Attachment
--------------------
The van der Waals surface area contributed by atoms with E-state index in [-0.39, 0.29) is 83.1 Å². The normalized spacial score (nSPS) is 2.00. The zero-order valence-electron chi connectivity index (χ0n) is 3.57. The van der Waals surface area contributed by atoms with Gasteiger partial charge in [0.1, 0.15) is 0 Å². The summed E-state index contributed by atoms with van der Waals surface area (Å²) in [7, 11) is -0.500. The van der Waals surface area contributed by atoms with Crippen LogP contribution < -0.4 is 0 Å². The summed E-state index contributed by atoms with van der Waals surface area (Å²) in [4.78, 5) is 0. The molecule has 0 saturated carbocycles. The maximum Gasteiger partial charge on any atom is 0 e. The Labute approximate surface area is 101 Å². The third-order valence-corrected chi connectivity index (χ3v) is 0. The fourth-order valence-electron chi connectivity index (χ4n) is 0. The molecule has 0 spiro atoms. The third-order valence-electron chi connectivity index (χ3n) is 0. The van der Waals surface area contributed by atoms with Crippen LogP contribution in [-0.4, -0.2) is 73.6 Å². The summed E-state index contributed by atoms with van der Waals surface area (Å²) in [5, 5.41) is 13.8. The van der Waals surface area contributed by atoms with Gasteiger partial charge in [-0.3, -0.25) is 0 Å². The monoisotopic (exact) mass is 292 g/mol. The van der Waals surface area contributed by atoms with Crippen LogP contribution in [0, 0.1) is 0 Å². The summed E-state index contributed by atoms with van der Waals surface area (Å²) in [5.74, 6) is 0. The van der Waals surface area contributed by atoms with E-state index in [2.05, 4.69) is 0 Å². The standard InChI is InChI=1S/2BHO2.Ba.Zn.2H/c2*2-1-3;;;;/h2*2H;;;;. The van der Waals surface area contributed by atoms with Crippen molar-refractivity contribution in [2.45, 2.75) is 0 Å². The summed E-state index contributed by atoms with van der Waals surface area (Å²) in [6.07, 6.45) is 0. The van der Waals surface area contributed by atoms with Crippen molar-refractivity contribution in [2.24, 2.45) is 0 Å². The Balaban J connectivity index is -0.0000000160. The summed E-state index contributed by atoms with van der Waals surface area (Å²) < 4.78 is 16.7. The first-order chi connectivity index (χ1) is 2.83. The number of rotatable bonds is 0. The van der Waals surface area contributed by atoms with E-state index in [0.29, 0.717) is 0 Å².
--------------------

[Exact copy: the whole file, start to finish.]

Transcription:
The van der Waals surface area contributed by atoms with E-state index in [-0.39, 0.29) is 83.1 Å². The normalized spacial score (nSPS) is 2.00. The zero-order valence-electron chi connectivity index (χ0n) is 3.57. The van der Waals surface area contributed by atoms with Gasteiger partial charge in [0.1, 0.15) is 0 Å². The summed E-state index contributed by atoms with van der Waals surface area (Å²) in [7, 11) is -0.500. The van der Waals surface area contributed by atoms with Crippen LogP contribution < -0.4 is 0 Å². The summed E-state index contributed by atoms with van der Waals surface area (Å²) in [4.78, 5) is 0. The molecule has 0 saturated carbocycles. The maximum Gasteiger partial charge on any atom is 0 e. The Labute approximate surface area is 101 Å². The third-order valence-corrected chi connectivity index (χ3v) is 0. The fourth-order valence-electron chi connectivity index (χ4n) is 0. The molecule has 0 spiro atoms. The third-order valence-electron chi connectivity index (χ3n) is 0. The van der Waals surface area contributed by atoms with Crippen LogP contribution in [-0.4, -0.2) is 73.6 Å². The summed E-state index contributed by atoms with van der Waals surface area (Å²) in [5, 5.41) is 13.8. The van der Waals surface area contributed by atoms with Gasteiger partial charge in [-0.3, -0.25) is 0 Å². The monoisotopic (exact) mass is 292 g/mol. The van der Waals surface area contributed by atoms with Crippen LogP contribution in [0, 0.1) is 0 Å². The summed E-state index contributed by atoms with van der Waals surface area (Å²) in [5.74, 6) is 0. The van der Waals surface area contributed by atoms with E-state index in [2.05, 4.69) is 0 Å². The standard InChI is InChI=1S/2BHO2.Ba.Zn.2H/c2*2-1-3;;;;/h2*2H;;;;. The van der Waals surface area contributed by atoms with Crippen molar-refractivity contribution in [2.45, 2.75) is 0 Å². The summed E-state index contributed by atoms with van der Waals surface area (Å²) in [6.07, 6.45) is 0. The van der Waals surface area contributed by atoms with Crippen molar-refractivity contribution in [2.24, 2.45) is 0 Å². The Balaban J connectivity index is -0.0000000160. The summed E-state index contributed by atoms with van der Waals surface area (Å²) < 4.78 is 16.7. The first-order chi connectivity index (χ1) is 2.83. The number of rotatable bonds is 0. The van der Waals surface area contributed by atoms with E-state index in [0.29, 0.717) is 0 Å².